In 1877, Thomas Edison and his assistants attached a needle to the diaphragm of a telephone receiver with the idea that the needle could be used to etch an impression of sound onto quickly moving paper, thus creating a recording or sound writing.
Edison understood that sound is the vibration of particles across a medium, such as air, in waves. He developed a way to imprint or record the waves so that they could be played back or turned back into sound using a second needle.
He eventually designed a device he called the phonograph that had a brass cylinder wrapped in tinfoil, which rotated and moved lengthwise when turned by a hand crank. On one side was a diaphragm, or very thin membrane, connected to a needle. When sound waves were forced into the receiving end, it caused the membrane to vibrate and the needle to etch a groove into the foil as the cylinder was being turned by the crank, thus recording sound. A second needle and an amplifier were on the other side. When the cylinder was set to the beginning and the needle placed in the grooves, the original sound was reproduced as the vibrations were amplified. (Read more)
To learn how Edison’s phonograph worked, click here.
During the early 1880s a contest developed between Thomas A. Edison and the Volta Laboratory team of Chichester A. Bell and Charles Sumner Tainter. The objective was to transform Edison’s 1877 tinfoil phonograph, or talking machine, into an instrument capable of taking its place alongside the typewriter as a business correspondence device. This involved not only building a better machine, but finding a substance to replace the foil as the recording medium. By the beginning of 1887 both sides had announced the invention of a machine using a wax cylinder that would be incised vertically to match the sound vibrations. The same machine that was used to make the recording would, as with the tinfoil machine, be used for playback. Edison, as he did earlier, termed his wax cylinder apparatus a phonograph; Bell and Tainter named their apparatus a graphophone. Business people preferred the former, but neither machine was much of a success. Since the phonograph did not succeed as a dictating device, Edison’s company began to market pre-recorded wax cylinders of popular music that could be played on the phonograph in the office or home or even on coin-in-slot machines in arcades, saloons, and elsewhere. By the early 1890s a rudimentary recording industry was underway. Meanwhile, Bell and Tainter made considerable improvements to their graphophone, and they, too, entered the entertainment field. Both sides had applied for a patent on the vertical cutting, or incising, of sound vibrations into a wax cylinder. Both sides made recordings with the result that a phonograph cylinder could be played on the graphophone and vice-versa. (Read more)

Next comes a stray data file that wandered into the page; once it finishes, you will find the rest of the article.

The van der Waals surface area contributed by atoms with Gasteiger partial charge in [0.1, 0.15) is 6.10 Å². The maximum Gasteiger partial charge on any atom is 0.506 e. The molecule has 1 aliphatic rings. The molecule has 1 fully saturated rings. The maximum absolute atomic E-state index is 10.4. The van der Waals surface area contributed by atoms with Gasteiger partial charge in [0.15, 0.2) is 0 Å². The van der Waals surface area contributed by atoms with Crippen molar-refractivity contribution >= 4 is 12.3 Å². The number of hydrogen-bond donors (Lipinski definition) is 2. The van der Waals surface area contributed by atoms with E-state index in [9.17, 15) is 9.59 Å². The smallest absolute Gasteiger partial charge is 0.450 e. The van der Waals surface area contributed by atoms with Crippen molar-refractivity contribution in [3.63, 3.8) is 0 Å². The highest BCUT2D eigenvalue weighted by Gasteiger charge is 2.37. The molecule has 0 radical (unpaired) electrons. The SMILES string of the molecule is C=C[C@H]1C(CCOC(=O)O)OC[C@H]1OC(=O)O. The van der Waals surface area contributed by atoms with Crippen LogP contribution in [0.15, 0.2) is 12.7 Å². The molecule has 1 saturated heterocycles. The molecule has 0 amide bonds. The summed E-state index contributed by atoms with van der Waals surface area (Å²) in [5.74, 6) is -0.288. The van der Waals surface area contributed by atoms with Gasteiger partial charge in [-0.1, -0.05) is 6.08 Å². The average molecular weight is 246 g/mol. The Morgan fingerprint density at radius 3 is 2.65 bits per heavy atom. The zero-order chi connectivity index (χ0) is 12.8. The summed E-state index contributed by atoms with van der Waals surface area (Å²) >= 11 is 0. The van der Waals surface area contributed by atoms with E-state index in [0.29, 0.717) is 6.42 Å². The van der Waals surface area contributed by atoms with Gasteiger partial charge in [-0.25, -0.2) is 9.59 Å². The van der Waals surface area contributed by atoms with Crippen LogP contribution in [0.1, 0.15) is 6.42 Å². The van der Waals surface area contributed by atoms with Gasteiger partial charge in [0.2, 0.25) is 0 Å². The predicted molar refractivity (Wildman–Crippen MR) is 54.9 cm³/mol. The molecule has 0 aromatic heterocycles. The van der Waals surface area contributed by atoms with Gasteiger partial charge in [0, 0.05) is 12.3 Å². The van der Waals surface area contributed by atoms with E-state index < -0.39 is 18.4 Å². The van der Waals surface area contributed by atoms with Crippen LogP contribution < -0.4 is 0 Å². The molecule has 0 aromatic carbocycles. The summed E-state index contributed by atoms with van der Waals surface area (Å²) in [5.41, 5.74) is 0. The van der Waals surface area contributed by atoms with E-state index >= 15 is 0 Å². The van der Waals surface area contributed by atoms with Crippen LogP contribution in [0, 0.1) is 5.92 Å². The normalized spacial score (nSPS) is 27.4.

Meanwhile Emile Berliner in Washington, D.C., began to take a great interest in the future of sound recording and reproduction.
To read about Emile Berliner’s new invention, the gramophone, see next page.